Archivo para febrero 23rd, 2016


Example of configuration of DC micro-grid

As shown in Figure, the proposed DC micro-grid consists of uncontrolled DGs such as wind power, photovoltaic generation and controlled fuel-cell sources as well as energy storage elements such as super capacitors and batteries, DC loads and grid-tied converters. The wind power system consists of a 2kW PMSG (permanent magnet synchronous generator) which operates under a wide range of wind-speeds without a gear box, and a three-phase PWM converter which converts variable voltage, variable frequency AC voltage to fixed DC voltage with MPPT (maximum power point tracking) capability. The PV (Photo-Voltaic) array converter is a 1.5kW transformer-less boost converter which operates with the MPPT method under varying levels of irradiation and temperature. Since a 1.2 kW PEM (proton exchange membrane) type fuel cell stack generates a low varying DC voltage that is around 26V and is strongly influenced by ripple current, a three-phase isolated DC-DC converter with an active clamp is employed to limit the ripple current into the fuel cells and to increase efficiency. Bidirectional two-phase interleaved converters are used to charge or discharge into the elements. Energy storage elements such as super-capacitors and batteries play an important role for the power management of DC microgrids. They ensure a secure grid network and provide high quality power. A grid-tied three-phase converter, which is a conventional three-phase PWM converter, maintains a constant common DC grid voltage and regulates both the reactive power and the harmonic components in PCC. The DC load is simplified as a variable resistor.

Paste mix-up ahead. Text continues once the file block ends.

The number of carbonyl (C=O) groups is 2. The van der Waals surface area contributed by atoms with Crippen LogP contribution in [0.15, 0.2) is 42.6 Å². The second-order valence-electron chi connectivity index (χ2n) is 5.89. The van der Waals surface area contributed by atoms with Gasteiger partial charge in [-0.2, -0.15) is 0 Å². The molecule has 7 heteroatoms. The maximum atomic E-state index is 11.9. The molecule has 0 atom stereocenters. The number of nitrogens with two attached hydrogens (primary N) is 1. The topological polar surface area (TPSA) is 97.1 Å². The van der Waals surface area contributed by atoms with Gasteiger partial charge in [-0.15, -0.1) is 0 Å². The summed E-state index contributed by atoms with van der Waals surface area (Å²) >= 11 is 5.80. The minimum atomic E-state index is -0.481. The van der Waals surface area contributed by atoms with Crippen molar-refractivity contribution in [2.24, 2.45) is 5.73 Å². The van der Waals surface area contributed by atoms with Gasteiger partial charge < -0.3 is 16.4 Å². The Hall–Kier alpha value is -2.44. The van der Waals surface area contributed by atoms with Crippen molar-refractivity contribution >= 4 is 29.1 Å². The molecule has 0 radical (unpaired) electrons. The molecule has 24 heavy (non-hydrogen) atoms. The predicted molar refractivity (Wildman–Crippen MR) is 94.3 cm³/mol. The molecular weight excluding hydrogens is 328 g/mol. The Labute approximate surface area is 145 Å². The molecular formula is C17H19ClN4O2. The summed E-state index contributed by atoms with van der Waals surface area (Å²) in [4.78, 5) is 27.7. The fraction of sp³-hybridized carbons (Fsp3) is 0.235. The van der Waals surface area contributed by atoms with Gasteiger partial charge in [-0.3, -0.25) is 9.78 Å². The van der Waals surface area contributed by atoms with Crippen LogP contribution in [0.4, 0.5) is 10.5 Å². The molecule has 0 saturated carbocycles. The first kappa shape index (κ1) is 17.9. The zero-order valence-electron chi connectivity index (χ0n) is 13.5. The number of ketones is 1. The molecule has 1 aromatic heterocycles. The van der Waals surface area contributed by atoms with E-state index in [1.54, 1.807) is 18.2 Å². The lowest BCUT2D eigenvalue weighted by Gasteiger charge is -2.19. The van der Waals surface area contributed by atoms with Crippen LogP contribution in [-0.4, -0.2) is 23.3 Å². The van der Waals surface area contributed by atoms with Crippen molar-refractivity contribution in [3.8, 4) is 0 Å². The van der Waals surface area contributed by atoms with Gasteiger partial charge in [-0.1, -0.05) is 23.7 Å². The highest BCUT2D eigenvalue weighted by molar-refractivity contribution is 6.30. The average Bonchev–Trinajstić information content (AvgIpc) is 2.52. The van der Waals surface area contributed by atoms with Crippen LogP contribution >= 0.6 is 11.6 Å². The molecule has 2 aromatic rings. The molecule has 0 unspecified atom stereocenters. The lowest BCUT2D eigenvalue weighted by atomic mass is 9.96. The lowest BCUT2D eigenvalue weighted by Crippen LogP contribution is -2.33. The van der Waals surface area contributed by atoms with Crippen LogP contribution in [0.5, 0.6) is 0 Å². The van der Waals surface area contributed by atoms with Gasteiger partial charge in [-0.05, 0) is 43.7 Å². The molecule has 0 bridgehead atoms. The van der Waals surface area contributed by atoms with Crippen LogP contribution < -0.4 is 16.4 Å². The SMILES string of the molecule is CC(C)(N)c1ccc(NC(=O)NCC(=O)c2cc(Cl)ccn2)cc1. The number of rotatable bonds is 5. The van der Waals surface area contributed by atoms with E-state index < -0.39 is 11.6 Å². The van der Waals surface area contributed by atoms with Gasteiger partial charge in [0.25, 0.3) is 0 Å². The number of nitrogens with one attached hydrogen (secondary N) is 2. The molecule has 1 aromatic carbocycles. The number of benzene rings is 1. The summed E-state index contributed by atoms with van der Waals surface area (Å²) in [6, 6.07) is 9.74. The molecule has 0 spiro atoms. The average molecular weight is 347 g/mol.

Source:
Ji-Heon Lee, Hyun-Jun Kim, Byung-Moon Han, Yu-Seok Jeong, Hyo-Sik Yang and Han-Ju Cha “DC Micro-Grid Operational Analysis with a Detailed Simulation Model for Distributed Generation” Journal of Power Electronics, Vol. 11, No. 3, May 2011


DC distribution system

The figure shows the simplified distribution system of the DC microgrid system. The wire sizing has to comply with the South Africa National Standard (SANS) on the wiring of premises 6 mm2 for the generation and storage side, and 2.5 mm2 for the distribution side will allow an acceptable tolerance of voltage drop for this low voltage system, refer to SANS 10142

Source:
Gilbert M Bokanga, Atanda Raji, Mohammed TE Kahn. “Design of a low voltage DC microgrid system for rural electrification in South Africa”. Journal of Energy in Southern Africa • Vol 25 No 2 • May 2014.


Model design of the DC microgrid system

Hybrid renewable energy systems have been accepted as possible means of electrifying rural outlying areas where it is too expensive to extend the grid to supply them. As stipulated in the introduction, the system is intended to power households, and it must be cost effective; therefore, only solar energy system is retained. Figure 1 shows the overview of the low voltage DC microgrid system

Source:
Gilbert M Bokanga, Atanda Raji, Mohammed TE Kahn. “Design of a low voltage DC microgrid system for rural electrification in South Africa”. Journal of Energy in Southern Africa • Vol 25 No 2 • May 2014.